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Fortinbras Armstrong

(4,473 posts)
5. Augustine, in his De Bono Conjugali (On the Good of Marriage)
Sat Sep 22, 2012, 09:29 AM
Sep 2012

praises couples who no longer have intercourse when the wife hits menopause. He says that those couples who continue to have sex do commit sin, but not serious sin.

Sex was Augustine’s hobbyhorse. Before his conversion, he had several illicit sexual relationships. At the same time, he was a Manichean, who like the Gnostics saw the flesh as evil; and he never quite got over this mindset. After his conversion, he renounced sex and would not be alone in a room with a woman, not even his sister. He said that sexual relations, except for the express purpose of begetting children, were sinful; that begetting children should offer the minimum of pleasure (“a man in his wife’s arms should concentrate only on the child and look forward to heaven where he can embrace her like a statue”) (Sermon 162); that the ideal marriage would be between two virgins intending to remain so; and that elderly people should be praised because they no longer indulge in sexual relations. “Nothing is so powerful in drawing the spirit of man downwards as the caresses of a woman and that physical intercourse which is part of marriage.” (Soliloquies 18.1)

Augustine knew from his own experience that pleasure was a distraction from what should be the central task of life: the search for God. He forsook worldly pleasures to concentrate on God. However, as is not uncommon in those who undergo a true conversion, he went somewhat overboard. He agonizes over his enjoyment of eating (“a dangerous pleasantness joins itself to the process”), while realizing that he has to eat to live (“I should take food in the way I take medicine”) (Confessions 10.31). I am reminded of H. L. Mencken’s comment that “a puritan is one who is afraid that someone, somewhere, is enjoying himself.”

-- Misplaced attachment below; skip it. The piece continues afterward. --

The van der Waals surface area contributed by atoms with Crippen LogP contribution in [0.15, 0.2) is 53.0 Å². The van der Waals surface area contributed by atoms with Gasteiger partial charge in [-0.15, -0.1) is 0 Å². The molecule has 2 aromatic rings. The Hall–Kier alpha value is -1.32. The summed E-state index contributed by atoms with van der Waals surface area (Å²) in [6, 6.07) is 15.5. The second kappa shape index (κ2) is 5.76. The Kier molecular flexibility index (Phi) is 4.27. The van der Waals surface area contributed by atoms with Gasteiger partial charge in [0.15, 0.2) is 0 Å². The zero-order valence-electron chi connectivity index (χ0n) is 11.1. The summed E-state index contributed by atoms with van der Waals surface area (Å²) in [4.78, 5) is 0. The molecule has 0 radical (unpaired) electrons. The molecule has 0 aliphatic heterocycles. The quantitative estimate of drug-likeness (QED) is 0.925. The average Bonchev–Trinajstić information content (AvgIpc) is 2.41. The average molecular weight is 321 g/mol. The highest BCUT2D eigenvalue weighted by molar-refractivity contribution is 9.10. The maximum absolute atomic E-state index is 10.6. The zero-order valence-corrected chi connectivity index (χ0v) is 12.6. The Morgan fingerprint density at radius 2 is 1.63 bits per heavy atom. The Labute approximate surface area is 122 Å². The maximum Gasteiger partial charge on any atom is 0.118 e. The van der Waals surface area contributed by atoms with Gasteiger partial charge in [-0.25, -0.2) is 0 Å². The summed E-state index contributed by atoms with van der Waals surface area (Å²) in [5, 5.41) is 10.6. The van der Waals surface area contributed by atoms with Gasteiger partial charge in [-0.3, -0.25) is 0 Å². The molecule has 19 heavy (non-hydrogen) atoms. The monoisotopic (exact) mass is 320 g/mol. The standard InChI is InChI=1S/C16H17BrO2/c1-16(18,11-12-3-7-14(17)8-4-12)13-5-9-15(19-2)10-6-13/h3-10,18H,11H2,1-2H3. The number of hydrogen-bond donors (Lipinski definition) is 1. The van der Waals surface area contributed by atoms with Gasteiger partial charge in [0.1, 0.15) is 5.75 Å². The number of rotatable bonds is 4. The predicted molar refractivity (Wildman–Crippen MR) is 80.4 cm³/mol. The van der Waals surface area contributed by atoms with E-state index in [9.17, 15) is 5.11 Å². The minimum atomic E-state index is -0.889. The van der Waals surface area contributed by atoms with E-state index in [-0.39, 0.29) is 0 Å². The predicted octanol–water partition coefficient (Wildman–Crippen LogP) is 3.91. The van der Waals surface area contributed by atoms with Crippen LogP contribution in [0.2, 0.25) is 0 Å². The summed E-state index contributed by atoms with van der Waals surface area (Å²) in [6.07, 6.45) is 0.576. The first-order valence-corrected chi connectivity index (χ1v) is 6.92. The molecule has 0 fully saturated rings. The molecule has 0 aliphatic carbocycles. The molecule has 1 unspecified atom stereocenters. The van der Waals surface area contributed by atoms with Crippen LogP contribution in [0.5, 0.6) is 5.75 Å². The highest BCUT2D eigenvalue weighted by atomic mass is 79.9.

In discussing “it is not good for man to be alone” (Genesis 2:18) in On the Literal Meaning of Genesis (9.7), he says that a lonely man would be better off with a male friend with whom he could talk rather than saddling himself with a wife. As far as he was concerned, women were fit only for bearing children. He comes close to saying that God should have come up with a better way of continuing humanity and not bothered creating women at all.

I admire Augustine as a writer, as a theologian, and as a Christian. His Confessions should be required reading for all who want to know what it means to come to true faith in Christ. However, I cannot accept his pernicious views on women and sex, especially as it has influenced Christianity for the worse.

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